Mystery surrounds the arrest of five officials from Lamu County who had come for this weekâ€™s meeting with President Kenyatta at State House, Nairobi. The five â€“ two drivers and three officials â€“ were arrested at around 3:30am on Thursday at a roadblock between Salama and Konza by policemen in three cars.
The five were in a Toyota Prado belonging to Lamu County and they were leading a bus that was bringing about 50 delegates for the meeting. The arrest of the five men nearly scuttled the meeting arranged by State House and which dramatically resulted in the naming of people alleged to have grabbed chunks of lands in Lamu.
Those arrested include Mohammed Bwana, a personal assistant to Lamu County Governor Issa Timamy. The other four were Mokowe senior chief Kassim Athman, Lamu County chief officer in charge of public service, Hassan Mohamed and two drivers Abdulaziz Mohammed and Abdulrazak Mohammed.
They were in charge of logistics for the trip and they were carrying money to pay hotel bills and other expenses for the delegates Police officers, who stopped them, ordered them to lie down on their stomachs on the tarmac. â€œOne of the officers shot in between us,â€ said one of the victims who requested not to be named for fear of victimisation.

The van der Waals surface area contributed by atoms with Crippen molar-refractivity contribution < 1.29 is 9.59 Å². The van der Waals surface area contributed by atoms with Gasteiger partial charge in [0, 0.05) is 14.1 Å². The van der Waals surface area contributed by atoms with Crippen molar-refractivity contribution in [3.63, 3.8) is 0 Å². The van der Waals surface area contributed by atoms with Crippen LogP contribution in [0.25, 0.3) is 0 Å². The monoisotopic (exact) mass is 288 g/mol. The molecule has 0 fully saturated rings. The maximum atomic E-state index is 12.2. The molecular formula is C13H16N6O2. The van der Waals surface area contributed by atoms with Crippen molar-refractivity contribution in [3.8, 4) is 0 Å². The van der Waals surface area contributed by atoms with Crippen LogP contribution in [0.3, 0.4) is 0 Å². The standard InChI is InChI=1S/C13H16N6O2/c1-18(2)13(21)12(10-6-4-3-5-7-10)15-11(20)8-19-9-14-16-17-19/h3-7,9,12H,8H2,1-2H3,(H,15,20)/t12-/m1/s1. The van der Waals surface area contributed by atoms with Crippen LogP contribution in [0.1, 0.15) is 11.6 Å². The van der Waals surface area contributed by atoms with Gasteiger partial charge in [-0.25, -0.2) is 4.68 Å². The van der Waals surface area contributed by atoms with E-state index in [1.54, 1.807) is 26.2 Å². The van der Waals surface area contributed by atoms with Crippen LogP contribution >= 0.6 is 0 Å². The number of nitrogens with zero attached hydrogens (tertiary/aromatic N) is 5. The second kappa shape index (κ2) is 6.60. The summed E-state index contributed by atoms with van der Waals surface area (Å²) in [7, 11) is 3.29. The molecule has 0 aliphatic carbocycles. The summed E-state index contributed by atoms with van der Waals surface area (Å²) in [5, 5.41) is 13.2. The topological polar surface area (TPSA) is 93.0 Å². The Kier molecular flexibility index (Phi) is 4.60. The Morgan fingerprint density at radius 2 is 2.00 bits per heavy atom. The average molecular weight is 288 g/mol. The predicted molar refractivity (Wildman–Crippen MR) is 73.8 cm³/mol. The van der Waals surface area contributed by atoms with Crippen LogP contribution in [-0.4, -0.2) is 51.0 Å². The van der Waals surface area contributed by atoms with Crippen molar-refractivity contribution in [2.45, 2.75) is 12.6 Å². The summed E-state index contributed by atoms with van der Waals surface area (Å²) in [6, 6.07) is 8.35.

They were then ordered to get into the three police cars and then they were hooded. One of the police officers drove the Toyota Prado they were travelling in. They were then taken to one of the General Service Unit (GSU) training camps in Embakassi where they were interrogated for about three hours. â€œThey asked us whether we had anything to do with the violence in Lamu and we said no,â€ said the official.